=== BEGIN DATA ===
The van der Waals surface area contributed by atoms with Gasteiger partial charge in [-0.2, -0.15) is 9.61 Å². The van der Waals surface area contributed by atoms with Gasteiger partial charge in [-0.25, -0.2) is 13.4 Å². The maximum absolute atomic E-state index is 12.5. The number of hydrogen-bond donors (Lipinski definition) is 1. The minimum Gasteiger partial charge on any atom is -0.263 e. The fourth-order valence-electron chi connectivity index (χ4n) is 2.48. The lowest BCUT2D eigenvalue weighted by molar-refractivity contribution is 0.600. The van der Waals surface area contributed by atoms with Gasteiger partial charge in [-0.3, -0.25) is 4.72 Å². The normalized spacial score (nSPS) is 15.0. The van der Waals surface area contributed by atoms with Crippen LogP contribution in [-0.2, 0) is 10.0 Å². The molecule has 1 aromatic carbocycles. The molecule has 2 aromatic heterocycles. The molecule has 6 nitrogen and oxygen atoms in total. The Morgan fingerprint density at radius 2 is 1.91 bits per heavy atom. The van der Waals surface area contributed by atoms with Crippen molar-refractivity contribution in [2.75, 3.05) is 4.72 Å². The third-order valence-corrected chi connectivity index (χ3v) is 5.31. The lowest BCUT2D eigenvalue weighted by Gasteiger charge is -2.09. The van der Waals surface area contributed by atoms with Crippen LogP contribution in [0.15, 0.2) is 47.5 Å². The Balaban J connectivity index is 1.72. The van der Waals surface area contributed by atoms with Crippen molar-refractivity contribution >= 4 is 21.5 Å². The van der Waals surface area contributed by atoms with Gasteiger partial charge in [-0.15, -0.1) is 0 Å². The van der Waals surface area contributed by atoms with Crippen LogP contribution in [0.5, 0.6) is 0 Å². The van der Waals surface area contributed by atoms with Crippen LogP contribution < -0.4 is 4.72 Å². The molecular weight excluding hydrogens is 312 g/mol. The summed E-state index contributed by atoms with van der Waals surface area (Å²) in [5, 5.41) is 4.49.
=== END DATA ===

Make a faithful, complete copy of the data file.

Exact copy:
The van der Waals surface area contributed by atoms with Gasteiger partial charge in [-0.2, -0.15) is 9.61 Å². The van der Waals surface area contributed by atoms with Gasteiger partial charge in [-0.25, -0.2) is 13.4 Å². The maximum absolute atomic E-state index is 12.5. The number of hydrogen-bond donors (Lipinski definition) is 1. The minimum Gasteiger partial charge on any atom is -0.263 e. The fourth-order valence-electron chi connectivity index (χ4n) is 2.48. The lowest BCUT2D eigenvalue weighted by molar-refractivity contribution is 0.600. The van der Waals surface area contributed by atoms with Gasteiger partial charge in [-0.3, -0.25) is 4.72 Å². The normalized spacial score (nSPS) is 15.0. The van der Waals surface area contributed by atoms with Crippen LogP contribution in [-0.2, 0) is 10.0 Å². The molecule has 1 aromatic carbocycles. The molecule has 2 aromatic heterocycles. The molecule has 6 nitrogen and oxygen atoms in total. The Morgan fingerprint density at radius 2 is 1.91 bits per heavy atom. The van der Waals surface area contributed by atoms with Crippen molar-refractivity contribution in [2.75, 3.05) is 4.72 Å². The third-order valence-corrected chi connectivity index (χ3v) is 5.31. The lowest BCUT2D eigenvalue weighted by Gasteiger charge is -2.09. The van der Waals surface area contributed by atoms with Crippen LogP contribution in [0.15, 0.2) is 47.5 Å². The Balaban J connectivity index is 1.72. The van der Waals surface area contributed by atoms with Crippen molar-refractivity contribution >= 4 is 21.5 Å². The van der Waals surface area contributed by atoms with Gasteiger partial charge in [-0.15, -0.1) is 0 Å². The van der Waals surface area contributed by atoms with Crippen LogP contribution in [0.5, 0.6) is 0 Å². The van der Waals surface area contributed by atoms with Crippen LogP contribution < -0.4 is 4.72 Å². The molecular weight excluding hydrogens is 312 g/mol. The summed E-state index contributed by atoms with van der Waals surface area (Å²) in [5, 5.41) is 4.49.